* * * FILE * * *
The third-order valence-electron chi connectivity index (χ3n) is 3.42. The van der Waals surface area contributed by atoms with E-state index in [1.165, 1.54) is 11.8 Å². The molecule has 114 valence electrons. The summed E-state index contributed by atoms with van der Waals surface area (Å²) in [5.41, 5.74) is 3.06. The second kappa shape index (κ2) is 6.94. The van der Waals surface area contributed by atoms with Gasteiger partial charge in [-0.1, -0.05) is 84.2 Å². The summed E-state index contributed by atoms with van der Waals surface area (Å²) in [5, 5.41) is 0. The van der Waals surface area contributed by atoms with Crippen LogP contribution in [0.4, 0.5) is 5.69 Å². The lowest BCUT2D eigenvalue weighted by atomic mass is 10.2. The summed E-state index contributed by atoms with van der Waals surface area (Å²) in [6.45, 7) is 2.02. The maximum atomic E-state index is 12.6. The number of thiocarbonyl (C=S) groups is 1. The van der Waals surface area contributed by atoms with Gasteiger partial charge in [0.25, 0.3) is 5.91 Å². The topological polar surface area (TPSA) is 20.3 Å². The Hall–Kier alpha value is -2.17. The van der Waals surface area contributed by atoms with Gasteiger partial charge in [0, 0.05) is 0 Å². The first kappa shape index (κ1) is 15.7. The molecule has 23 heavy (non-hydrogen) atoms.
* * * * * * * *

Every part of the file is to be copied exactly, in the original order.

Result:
The third-order valence-electron chi connectivity index (χ3n) is 3.42. The van der Waals surface area contributed by atoms with E-state index in [1.165, 1.54) is 11.8 Å². The molecule has 114 valence electrons. The summed E-state index contributed by atoms with van der Waals surface area (Å²) in [5.41, 5.74) is 3.06. The second kappa shape index (κ2) is 6.94. The van der Waals surface area contributed by atoms with Gasteiger partial charge in [-0.1, -0.05) is 84.2 Å². The summed E-state index contributed by atoms with van der Waals surface area (Å²) in [5, 5.41) is 0. The van der Waals surface area contributed by atoms with Crippen LogP contribution in [0.4, 0.5) is 5.69 Å². The lowest BCUT2D eigenvalue weighted by atomic mass is 10.2. The summed E-state index contributed by atoms with van der Waals surface area (Å²) in [6.45, 7) is 2.02. The maximum atomic E-state index is 12.6. The number of thiocarbonyl (C=S) groups is 1. The van der Waals surface area contributed by atoms with Gasteiger partial charge in [0.25, 0.3) is 5.91 Å². The topological polar surface area (TPSA) is 20.3 Å². The Hall–Kier alpha value is -2.17. The van der Waals surface area contributed by atoms with Gasteiger partial charge in [0, 0.05) is 0 Å². The first kappa shape index (κ1) is 15.7. The molecule has 23 heavy (non-hydrogen) atoms.